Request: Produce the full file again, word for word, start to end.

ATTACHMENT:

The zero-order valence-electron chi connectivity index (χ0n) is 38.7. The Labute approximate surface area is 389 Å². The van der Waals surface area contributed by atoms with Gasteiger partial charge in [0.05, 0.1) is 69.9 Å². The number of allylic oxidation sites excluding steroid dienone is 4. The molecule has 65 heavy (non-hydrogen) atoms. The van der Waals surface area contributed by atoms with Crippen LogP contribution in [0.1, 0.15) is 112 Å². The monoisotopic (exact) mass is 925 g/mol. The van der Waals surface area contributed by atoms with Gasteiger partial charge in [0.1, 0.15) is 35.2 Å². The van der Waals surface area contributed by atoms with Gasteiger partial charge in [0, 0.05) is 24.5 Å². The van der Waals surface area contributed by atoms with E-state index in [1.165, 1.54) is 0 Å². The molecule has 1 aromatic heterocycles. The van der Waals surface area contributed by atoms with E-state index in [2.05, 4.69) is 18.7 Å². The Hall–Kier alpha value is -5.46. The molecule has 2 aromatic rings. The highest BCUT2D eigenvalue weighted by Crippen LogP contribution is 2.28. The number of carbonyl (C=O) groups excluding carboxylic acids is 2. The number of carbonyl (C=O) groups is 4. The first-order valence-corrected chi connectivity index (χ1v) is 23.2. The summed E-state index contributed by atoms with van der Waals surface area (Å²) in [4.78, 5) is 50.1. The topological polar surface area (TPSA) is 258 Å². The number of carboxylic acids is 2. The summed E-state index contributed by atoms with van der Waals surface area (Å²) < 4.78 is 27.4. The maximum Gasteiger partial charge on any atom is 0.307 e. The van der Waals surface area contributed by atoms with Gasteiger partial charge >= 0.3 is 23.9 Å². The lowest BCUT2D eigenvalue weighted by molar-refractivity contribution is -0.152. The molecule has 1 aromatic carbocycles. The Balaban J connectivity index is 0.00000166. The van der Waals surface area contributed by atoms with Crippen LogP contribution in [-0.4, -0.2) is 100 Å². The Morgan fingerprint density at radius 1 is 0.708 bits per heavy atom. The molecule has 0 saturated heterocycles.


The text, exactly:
The zero-order valence-electron chi connectivity index (χ0n) is 38.7. The Labute approximate surface area is 389 Å². The van der Waals surface area contributed by atoms with Gasteiger partial charge in [0.05, 0.1) is 69.9 Å². The number of allylic oxidation sites excluding steroid dienone is 4. The molecule has 65 heavy (non-hydrogen) atoms. The van der Waals surface area contributed by atoms with Crippen LogP contribution in [0.1, 0.15) is 112 Å². The monoisotopic (exact) mass is 925 g/mol. The van der Waals surface area contributed by atoms with Gasteiger partial charge in [0.1, 0.15) is 35.2 Å². The van der Waals surface area contributed by atoms with Gasteiger partial charge in [0, 0.05) is 24.5 Å². The van der Waals surface area contributed by atoms with E-state index in [1.165, 1.54) is 0 Å². The molecule has 1 aromatic heterocycles. The van der Waals surface area contributed by atoms with E-state index in [2.05, 4.69) is 18.7 Å². The Hall–Kier alpha value is -5.46. The molecule has 2 aromatic rings. The highest BCUT2D eigenvalue weighted by Crippen LogP contribution is 2.28. The number of carbonyl (C=O) groups excluding carboxylic acids is 2. The number of carbonyl (C=O) groups is 4. The first-order valence-corrected chi connectivity index (χ1v) is 23.2. The summed E-state index contributed by atoms with van der Waals surface area (Å²) in [4.78, 5) is 50.1. The topological polar surface area (TPSA) is 258 Å². The number of carboxylic acids is 2. The summed E-state index contributed by atoms with van der Waals surface area (Å²) < 4.78 is 27.4. The maximum Gasteiger partial charge on any atom is 0.307 e. The van der Waals surface area contributed by atoms with Gasteiger partial charge >= 0.3 is 23.9 Å². The lowest BCUT2D eigenvalue weighted by molar-refractivity contribution is -0.152. The molecule has 1 aromatic carbocycles. The Balaban J connectivity index is 0.00000166. The van der Waals surface area contributed by atoms with Crippen LogP contribution in [-0.4, -0.2) is 100 Å². The Morgan fingerprint density at radius 1 is 0.708 bits per heavy atom. The molecule has 0 saturated heterocycles.